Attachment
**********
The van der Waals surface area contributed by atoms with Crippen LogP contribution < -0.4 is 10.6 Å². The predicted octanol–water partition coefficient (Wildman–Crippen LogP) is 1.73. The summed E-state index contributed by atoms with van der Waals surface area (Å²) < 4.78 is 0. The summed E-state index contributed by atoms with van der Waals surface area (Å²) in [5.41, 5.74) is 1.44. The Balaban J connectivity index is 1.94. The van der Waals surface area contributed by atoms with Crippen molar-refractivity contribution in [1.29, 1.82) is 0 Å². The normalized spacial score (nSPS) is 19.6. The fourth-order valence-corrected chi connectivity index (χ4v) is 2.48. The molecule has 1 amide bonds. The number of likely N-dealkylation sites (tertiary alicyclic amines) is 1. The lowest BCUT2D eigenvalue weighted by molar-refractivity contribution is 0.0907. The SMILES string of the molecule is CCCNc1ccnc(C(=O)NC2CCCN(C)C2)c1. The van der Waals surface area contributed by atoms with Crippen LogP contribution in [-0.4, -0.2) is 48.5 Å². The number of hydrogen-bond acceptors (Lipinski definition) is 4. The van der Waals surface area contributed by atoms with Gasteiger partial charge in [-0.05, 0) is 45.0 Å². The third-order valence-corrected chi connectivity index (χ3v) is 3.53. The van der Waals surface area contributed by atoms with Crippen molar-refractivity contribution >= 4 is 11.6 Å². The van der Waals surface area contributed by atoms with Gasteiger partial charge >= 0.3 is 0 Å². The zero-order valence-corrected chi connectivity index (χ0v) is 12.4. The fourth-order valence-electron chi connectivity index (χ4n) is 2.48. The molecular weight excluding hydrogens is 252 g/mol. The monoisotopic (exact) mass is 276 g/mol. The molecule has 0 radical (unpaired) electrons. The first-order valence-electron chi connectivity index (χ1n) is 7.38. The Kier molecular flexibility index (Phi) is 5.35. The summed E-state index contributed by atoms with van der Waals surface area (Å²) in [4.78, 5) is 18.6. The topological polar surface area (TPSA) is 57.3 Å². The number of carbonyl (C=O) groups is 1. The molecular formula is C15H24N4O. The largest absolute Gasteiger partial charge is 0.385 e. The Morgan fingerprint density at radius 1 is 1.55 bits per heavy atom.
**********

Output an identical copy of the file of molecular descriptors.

The van der Waals surface area contributed by atoms with Crippen LogP contribution < -0.4 is 10.6 Å². The predicted octanol–water partition coefficient (Wildman–Crippen LogP) is 1.73. The summed E-state index contributed by atoms with van der Waals surface area (Å²) < 4.78 is 0. The summed E-state index contributed by atoms with van der Waals surface area (Å²) in [5.41, 5.74) is 1.44. The Balaban J connectivity index is 1.94. The van der Waals surface area contributed by atoms with Crippen molar-refractivity contribution in [1.29, 1.82) is 0 Å². The normalized spacial score (nSPS) is 19.6. The fourth-order valence-corrected chi connectivity index (χ4v) is 2.48. The molecule has 1 amide bonds. The number of likely N-dealkylation sites (tertiary alicyclic amines) is 1. The lowest BCUT2D eigenvalue weighted by molar-refractivity contribution is 0.0907. The SMILES string of the molecule is CCCNc1ccnc(C(=O)NC2CCCN(C)C2)c1. The van der Waals surface area contributed by atoms with Crippen LogP contribution in [-0.4, -0.2) is 48.5 Å². The number of hydrogen-bond acceptors (Lipinski definition) is 4. The van der Waals surface area contributed by atoms with Gasteiger partial charge in [-0.05, 0) is 45.0 Å². The third-order valence-corrected chi connectivity index (χ3v) is 3.53. The van der Waals surface area contributed by atoms with Crippen molar-refractivity contribution >= 4 is 11.6 Å². The van der Waals surface area contributed by atoms with Gasteiger partial charge >= 0.3 is 0 Å². The zero-order valence-corrected chi connectivity index (χ0v) is 12.4. The fourth-order valence-electron chi connectivity index (χ4n) is 2.48. The molecular weight excluding hydrogens is 252 g/mol. The monoisotopic (exact) mass is 276 g/mol. The molecule has 0 radical (unpaired) electrons. The first-order valence-electron chi connectivity index (χ1n) is 7.38. The Kier molecular flexibility index (Phi) is 5.35. The summed E-state index contributed by atoms with van der Waals surface area (Å²) in [4.78, 5) is 18.6. The topological polar surface area (TPSA) is 57.3 Å². The number of carbonyl (C=O) groups is 1. The molecular formula is C15H24N4O. The largest absolute Gasteiger partial charge is 0.385 e. The Morgan fingerprint density at radius 1 is 1.55 bits per heavy atom.